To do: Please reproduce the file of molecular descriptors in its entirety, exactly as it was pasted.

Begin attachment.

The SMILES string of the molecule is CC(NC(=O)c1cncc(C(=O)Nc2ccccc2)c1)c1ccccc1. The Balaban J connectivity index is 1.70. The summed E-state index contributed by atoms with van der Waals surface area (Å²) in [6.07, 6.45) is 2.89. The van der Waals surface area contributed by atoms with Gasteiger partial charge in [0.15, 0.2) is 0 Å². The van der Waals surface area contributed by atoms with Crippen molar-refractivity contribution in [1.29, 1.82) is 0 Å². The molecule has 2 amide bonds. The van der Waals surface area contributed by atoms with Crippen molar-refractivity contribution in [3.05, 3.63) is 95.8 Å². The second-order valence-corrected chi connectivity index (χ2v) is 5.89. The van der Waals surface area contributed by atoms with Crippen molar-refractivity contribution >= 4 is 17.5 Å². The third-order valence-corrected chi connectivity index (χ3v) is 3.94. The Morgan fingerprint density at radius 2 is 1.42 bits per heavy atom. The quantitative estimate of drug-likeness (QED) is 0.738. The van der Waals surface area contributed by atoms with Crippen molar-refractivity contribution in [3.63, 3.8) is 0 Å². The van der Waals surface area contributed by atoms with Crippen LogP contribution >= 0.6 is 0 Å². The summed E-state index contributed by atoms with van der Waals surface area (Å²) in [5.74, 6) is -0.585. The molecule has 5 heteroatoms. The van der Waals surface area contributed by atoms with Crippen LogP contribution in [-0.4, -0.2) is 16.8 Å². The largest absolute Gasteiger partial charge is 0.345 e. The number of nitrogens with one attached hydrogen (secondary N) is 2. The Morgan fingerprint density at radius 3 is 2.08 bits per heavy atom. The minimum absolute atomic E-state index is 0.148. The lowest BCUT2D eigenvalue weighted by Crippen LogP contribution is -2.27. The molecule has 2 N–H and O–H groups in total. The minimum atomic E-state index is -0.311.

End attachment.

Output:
The SMILES string of the molecule is CC(NC(=O)c1cncc(C(=O)Nc2ccccc2)c1)c1ccccc1. The Balaban J connectivity index is 1.70. The summed E-state index contributed by atoms with van der Waals surface area (Å²) in [6.07, 6.45) is 2.89. The van der Waals surface area contributed by atoms with Gasteiger partial charge in [0.15, 0.2) is 0 Å². The van der Waals surface area contributed by atoms with Crippen molar-refractivity contribution in [1.29, 1.82) is 0 Å². The molecule has 2 amide bonds. The van der Waals surface area contributed by atoms with Crippen molar-refractivity contribution in [3.05, 3.63) is 95.8 Å². The second-order valence-corrected chi connectivity index (χ2v) is 5.89. The van der Waals surface area contributed by atoms with Crippen molar-refractivity contribution >= 4 is 17.5 Å². The third-order valence-corrected chi connectivity index (χ3v) is 3.94. The Morgan fingerprint density at radius 2 is 1.42 bits per heavy atom. The quantitative estimate of drug-likeness (QED) is 0.738. The van der Waals surface area contributed by atoms with Crippen molar-refractivity contribution in [3.63, 3.8) is 0 Å². The van der Waals surface area contributed by atoms with Crippen LogP contribution >= 0.6 is 0 Å². The summed E-state index contributed by atoms with van der Waals surface area (Å²) in [5.74, 6) is -0.585. The molecule has 5 heteroatoms. The van der Waals surface area contributed by atoms with Crippen LogP contribution in [-0.4, -0.2) is 16.8 Å². The largest absolute Gasteiger partial charge is 0.345 e. The number of nitrogens with one attached hydrogen (secondary N) is 2. The Morgan fingerprint density at radius 3 is 2.08 bits per heavy atom. The minimum absolute atomic E-state index is 0.148. The lowest BCUT2D eigenvalue weighted by Crippen LogP contribution is -2.27. The molecule has 2 N–H and O–H groups in total. The minimum atomic E-state index is -0.311.